The history of tapas is an old one. It dates from the Middle Ages, when field workers would take a small meal with them into the fields, meant to be eaten as they worked or on a short break.
The tapas custom has evolved to become a social ritual in small restaurants all around Spain. Translated, the word tapa literally means "lid" or "cover" in Spanish, and is derived from the fact that people would stand while eating a tapas dish in traditional Spanish bars and would need to place their plates on top of their drinks to keep the flies out.
Although tapas ideas originated in rural Spanish taverns, many countries, especially Mediterranean, have their own equivalent of tiny starter-size dishes: hors d'oeuvres in France, antipasto in Italy, mezze in Greece and Turkey, and dim sum in China. Nowadays, tapas may be eaten as a snack or as a full meal. Diners can order dishes individually or as a group of related dishes. The serving of tapas is designed to bring people together and encourage conversation as people are less focused on eating an entire meal.
Spanish food, and especially tapas, is based on simple methods and the imaginative use of seasonal vegetables and local ingredients. You can make your tapas with anything you like, as there are no 'specific to tapas' ingredients. Tapas is essentially hearty and unpretentious. Ingredients are fresh, flavours are robust and recipes are easy. Preparation and presentation is generally pretty straightforward.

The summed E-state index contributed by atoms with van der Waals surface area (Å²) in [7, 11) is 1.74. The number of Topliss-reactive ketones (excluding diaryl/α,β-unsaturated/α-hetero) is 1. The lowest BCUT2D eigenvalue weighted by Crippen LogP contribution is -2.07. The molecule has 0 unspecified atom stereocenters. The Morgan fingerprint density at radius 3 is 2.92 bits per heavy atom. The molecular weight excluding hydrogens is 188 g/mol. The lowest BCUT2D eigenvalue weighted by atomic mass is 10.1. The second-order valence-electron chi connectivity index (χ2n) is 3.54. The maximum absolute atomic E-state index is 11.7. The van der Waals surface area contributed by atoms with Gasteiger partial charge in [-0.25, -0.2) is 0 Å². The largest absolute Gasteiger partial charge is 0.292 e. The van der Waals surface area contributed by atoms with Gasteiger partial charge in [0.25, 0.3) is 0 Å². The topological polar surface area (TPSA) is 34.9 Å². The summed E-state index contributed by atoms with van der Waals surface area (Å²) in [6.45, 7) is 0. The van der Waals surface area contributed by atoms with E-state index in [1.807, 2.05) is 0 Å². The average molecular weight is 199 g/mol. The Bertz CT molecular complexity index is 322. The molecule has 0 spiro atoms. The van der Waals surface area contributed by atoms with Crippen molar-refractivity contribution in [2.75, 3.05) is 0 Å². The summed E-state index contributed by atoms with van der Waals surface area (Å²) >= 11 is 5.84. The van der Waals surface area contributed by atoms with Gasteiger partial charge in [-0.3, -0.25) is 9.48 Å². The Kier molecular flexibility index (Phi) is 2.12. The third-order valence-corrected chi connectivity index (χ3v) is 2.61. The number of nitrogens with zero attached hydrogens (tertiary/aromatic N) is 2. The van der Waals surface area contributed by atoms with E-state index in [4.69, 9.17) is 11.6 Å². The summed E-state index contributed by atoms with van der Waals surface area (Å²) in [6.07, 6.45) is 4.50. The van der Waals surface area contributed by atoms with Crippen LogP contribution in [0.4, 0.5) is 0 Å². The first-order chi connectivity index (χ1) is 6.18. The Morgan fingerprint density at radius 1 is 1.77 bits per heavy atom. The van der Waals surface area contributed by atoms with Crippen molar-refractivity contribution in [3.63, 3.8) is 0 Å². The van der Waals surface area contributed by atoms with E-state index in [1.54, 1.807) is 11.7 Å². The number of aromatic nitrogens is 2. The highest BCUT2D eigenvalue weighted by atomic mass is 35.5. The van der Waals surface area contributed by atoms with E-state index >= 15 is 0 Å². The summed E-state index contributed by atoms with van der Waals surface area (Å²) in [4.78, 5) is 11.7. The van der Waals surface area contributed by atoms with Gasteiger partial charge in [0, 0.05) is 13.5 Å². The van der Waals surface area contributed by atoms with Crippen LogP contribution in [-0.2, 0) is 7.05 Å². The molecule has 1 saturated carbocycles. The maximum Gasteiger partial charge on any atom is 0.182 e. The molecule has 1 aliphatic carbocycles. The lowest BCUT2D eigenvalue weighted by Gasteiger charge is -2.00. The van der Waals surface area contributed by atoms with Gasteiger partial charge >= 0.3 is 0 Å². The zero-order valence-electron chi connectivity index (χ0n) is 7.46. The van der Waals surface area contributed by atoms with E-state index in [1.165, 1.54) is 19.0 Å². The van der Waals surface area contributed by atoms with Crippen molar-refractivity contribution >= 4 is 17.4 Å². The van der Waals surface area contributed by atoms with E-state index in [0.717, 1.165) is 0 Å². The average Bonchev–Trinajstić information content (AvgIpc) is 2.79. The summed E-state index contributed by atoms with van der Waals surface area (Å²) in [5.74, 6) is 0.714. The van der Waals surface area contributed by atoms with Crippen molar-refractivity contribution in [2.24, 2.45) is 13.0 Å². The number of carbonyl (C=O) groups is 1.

To fully experience Spanish tapas at its best you should try a few of the classic dishes including Spanish serrano ham, meatballs, anchovies in extra virgin olive oil, chorizo sausage, battered squid, fried croquettes manzanilla olives, tuna stuffed piquillo peppers, marinated mushrooms, tortilla omelette and crustini topped with various savoury items. However to keep things stress free, you can simply provide several kinds of cheese, two or three meats and finger-sized vegetables such as mushrooms, olives, carrots and even pickles. Two or three small breads should also be provided. Diners can then make up their own tapas combinations, according to their individual tastes.
Source: www.wikipedia.com/ www.spaintravelguide.com/ www.idealspain.com